When you bite into one of these dumplings, you have to have caution. The juice can occasionally get out of control, spilling out of these Beef Momos with Tomato Achar, and burning your lip if you’re not careful. But once you taste them, you’ll be willing to run the risk of minor lip injury, tragic though it would be.
Nepal! Is there anyone out there who doesn’t have a secret part of their heart yearning to run away to the Himalaya? My breath gets deeper and the air seems fresher just thinking about it. I can see the snow-capped mountains. I can smell the yaks. I can feel my heart beating out of my chest because I’m afraid of heights. And I can’t wait to get there one day.
Since I have to wait to go to the mountain, I will instead bring the Momos to me. Momos are meat or vegetarian dumplings usually served with a spicy pickle. They are the staple snack of Nepal, along with Yak butter tea (a kind of salty, savoury tea, made with fermented – you guessed it – yak butter). They serve them in all the Nepali restaurants in my town, and since I have yet to make it to the beautiful mountainous region itself, I like to escape through the kitchen and make these.
The dumpling skin is really easy to make, and is definitely the kind of repetitive, low though activity that suits itself perfectly to mountain daydreaming. But pre-made gowgee or jiaozi wrappers would be fine. To fill the dumplings, a simple mix of aromats and herbs – ginger, cumin, coriander (cilantro), white pepper and salt – is added to coarsely minced beef. And the tomato achar is the next big condiment, as far as I’m concerned. It’s a spicy, fragrant, tangy, moreish sauce of garlic, ginger, chilli, fenugreek, coriander and turmeric, with fresh tomatoes, a little sugar and a spike of vinegar. As delicious on some fried eggs as it is to dip a momo into.
As always with Street Food Friday, I have to tell you that I can make no claims as to the authenticity of this dish. In case I haven’t made it perfectly clear, I’ve yet to go to Nepal, so I have nothing to compare these to. But this is my home-spun take, and I can definitely say with complete confidence that they are incredibly, mouth wateringly good. The dumpling wrappers are silky and al dente, the bases crisply fried in butter, the filling is savoury and spiced with juices spilling everywhere, and the sauce is just the spiky, rounded thing to cap it all off.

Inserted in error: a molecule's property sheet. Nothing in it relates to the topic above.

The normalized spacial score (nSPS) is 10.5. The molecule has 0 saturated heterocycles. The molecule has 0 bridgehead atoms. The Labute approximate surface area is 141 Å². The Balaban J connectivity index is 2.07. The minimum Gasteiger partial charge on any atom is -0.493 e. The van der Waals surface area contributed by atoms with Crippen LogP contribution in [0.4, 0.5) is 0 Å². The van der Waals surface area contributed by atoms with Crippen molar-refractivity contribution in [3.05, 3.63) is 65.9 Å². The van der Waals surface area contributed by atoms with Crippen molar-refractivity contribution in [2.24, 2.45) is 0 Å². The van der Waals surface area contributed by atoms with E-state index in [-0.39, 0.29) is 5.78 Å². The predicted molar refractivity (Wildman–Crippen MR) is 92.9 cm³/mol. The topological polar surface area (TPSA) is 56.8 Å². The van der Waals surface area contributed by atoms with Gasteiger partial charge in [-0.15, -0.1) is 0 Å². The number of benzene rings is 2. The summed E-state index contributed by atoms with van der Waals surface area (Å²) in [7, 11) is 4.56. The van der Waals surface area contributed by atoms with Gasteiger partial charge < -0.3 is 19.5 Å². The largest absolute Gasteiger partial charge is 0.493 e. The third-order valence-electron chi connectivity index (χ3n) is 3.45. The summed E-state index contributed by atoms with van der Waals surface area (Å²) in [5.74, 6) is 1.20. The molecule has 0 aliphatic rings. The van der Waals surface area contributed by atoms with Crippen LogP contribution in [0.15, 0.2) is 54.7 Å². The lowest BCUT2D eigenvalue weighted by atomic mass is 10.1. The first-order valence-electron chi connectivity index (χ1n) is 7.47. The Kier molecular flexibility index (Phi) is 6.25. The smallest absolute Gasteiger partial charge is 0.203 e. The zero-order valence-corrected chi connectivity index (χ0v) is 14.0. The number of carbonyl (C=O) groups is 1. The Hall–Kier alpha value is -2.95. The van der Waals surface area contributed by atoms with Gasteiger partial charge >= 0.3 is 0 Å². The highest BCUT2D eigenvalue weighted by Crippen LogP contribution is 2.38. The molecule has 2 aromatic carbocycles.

I hope you try these! And I hope you have breathtaking mountain dreams while you do it!
- 1½ cups (225g) plain flour
- pinch of salt
- ⅓-1/2 cup water
- ½ pound (250g) minced beef
- 1 tsp ground cumin
- ½ tsp sea salt flakes
- ½ tsp ground white pepper
- ¼ cup chopped coriander (cilantro), leaves and stalks
- 1 tbsp minced fresh ginger (use a grater)
- 2 fresh tomatoes
- 1 tbsp oil
- 1 tsp mustard seeds
- ½ tsp fenugreek seeds
- 2 cloves garlic, finely chopped
- 1 tbsp minced fresh ginger (use a grater)
- 1 fresh red chilli, finely sliced
- ½ tsp ground turmeric
- 2 tbsp finely chopped coriander (cilantro), leaves and stalks
- 1 tbsp brown sugar
- 2 tbsp apple cider vinegar
- 2 tbsp butter
- To make the wrappers, dump the flour, salt and ⅓ cup water into a food processor and blitz on high until the mixture looks like wet sand. Turn the processor off and grab a handful and squeeze it - if it sticks together, but isn't sticky, it's good. If it's falling apart, add a little more water and blitz again. You shouldn't need more than ½ cup.
- Turn the dough out, squeeze it all together in a clump (it will be very firm) and wrap in plastic. Set aside on the counter to rest for 30 minutes.
- To make the filling, simply place all the ingredients in a bowl and stir together until well combined.
- To make the achar, blitz the tomatoes in a blender or food processor until pureed - skins and all.
- Place the oil into a small saucepan over a medium heat, and add the mustard seeds and fenugreek. When the mustard seeds start to pop, carefully add the garlic, ginger, chilli and turmeric, and cook for a few minutes, or until the garlic and ginger start to almost caramelize.
- Add the coriander to the pan and give it a stir, and then add in the blitzed tomatoes. Cook the mixture down until it is thick and reduced (about 5-10 minutes). Add in the sugar and vinegar, and a pinch of salt, stir and cook for a minute, and then carefully taste. Add more sugar, salt or vinegar, to adjust to your preference, and then set aside to cool.
- To make the dumplings, divide the dough into 16 ping pong sized balls, and keep them covered with plastic. Take one ball at a time, and roll out into a circle, fairly thin, and about the size of a large coaster. Take 1⅙th of the filling (about 2 tsp) and place into the centre of the circle. Wet the edges, and then gather them up, over the filling, and pinch them at the top, enclosing the filling, leaving no gaps. Press quite firmly to seal the dumplings.
- When all the dumplings are finished, place a large skillet over a medium heat, and add the butter. When the butter has just melted. Carefully place in all the dumplings in a single layer (do two batches if they don't fit). Cook the dumplings until they are light golden brown on the bottom, and then carefully add ½ cup of water and place a lid on immediately.
- Cook until the liquid has evaporated from the pan, and then remove the lid, and continue cooking until the bottoms of the momos are dark golden brown.
- Place on a platter, and serve with the tomato achar, and any other sauces you want!